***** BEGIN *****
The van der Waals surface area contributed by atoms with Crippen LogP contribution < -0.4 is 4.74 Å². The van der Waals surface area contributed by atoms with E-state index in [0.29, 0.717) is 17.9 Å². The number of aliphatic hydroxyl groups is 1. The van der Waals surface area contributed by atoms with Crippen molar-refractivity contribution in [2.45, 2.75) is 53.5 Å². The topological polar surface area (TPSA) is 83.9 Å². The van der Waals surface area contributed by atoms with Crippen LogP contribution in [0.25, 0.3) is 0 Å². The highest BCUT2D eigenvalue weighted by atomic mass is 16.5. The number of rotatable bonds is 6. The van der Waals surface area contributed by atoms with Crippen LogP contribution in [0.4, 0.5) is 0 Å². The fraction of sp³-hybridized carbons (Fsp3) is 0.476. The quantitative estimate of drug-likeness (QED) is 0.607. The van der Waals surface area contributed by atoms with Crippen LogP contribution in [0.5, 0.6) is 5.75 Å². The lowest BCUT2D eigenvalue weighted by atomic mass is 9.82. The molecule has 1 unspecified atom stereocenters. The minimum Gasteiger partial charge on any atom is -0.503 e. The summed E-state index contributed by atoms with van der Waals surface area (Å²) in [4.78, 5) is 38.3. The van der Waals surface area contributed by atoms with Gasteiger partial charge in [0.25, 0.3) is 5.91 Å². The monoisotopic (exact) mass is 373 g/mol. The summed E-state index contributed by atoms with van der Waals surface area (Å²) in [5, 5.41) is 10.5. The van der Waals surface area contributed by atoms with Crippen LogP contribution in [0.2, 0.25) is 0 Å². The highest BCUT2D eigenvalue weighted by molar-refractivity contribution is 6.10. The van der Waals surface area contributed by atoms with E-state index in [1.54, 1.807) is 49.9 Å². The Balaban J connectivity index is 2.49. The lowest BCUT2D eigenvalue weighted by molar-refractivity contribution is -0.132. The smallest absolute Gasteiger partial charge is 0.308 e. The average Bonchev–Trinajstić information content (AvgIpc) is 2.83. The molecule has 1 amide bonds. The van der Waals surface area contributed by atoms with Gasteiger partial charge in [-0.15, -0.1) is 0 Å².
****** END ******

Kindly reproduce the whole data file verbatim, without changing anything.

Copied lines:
The van der Waals surface area contributed by atoms with Crippen LogP contribution < -0.4 is 4.74 Å². The van der Waals surface area contributed by atoms with E-state index in [0.29, 0.717) is 17.9 Å². The number of aliphatic hydroxyl groups is 1. The van der Waals surface area contributed by atoms with Crippen molar-refractivity contribution in [2.45, 2.75) is 53.5 Å². The topological polar surface area (TPSA) is 83.9 Å². The van der Waals surface area contributed by atoms with Crippen LogP contribution in [0.25, 0.3) is 0 Å². The highest BCUT2D eigenvalue weighted by atomic mass is 16.5. The number of rotatable bonds is 6. The van der Waals surface area contributed by atoms with Crippen LogP contribution in [0.4, 0.5) is 0 Å². The fraction of sp³-hybridized carbons (Fsp3) is 0.476. The quantitative estimate of drug-likeness (QED) is 0.607. The van der Waals surface area contributed by atoms with Crippen LogP contribution in [0.5, 0.6) is 5.75 Å². The lowest BCUT2D eigenvalue weighted by atomic mass is 9.82. The molecule has 1 unspecified atom stereocenters. The minimum Gasteiger partial charge on any atom is -0.503 e. The summed E-state index contributed by atoms with van der Waals surface area (Å²) in [4.78, 5) is 38.3. The van der Waals surface area contributed by atoms with Gasteiger partial charge in [0.25, 0.3) is 5.91 Å². The monoisotopic (exact) mass is 373 g/mol. The summed E-state index contributed by atoms with van der Waals surface area (Å²) in [5, 5.41) is 10.5. The van der Waals surface area contributed by atoms with Crippen LogP contribution in [0.2, 0.25) is 0 Å². The highest BCUT2D eigenvalue weighted by molar-refractivity contribution is 6.10. The van der Waals surface area contributed by atoms with E-state index in [1.54, 1.807) is 49.9 Å². The Balaban J connectivity index is 2.49. The lowest BCUT2D eigenvalue weighted by molar-refractivity contribution is -0.132. The smallest absolute Gasteiger partial charge is 0.308 e. The average Bonchev–Trinajstić information content (AvgIpc) is 2.83. The molecule has 1 amide bonds. The van der Waals surface area contributed by atoms with Gasteiger partial charge in [-0.15, -0.1) is 0 Å².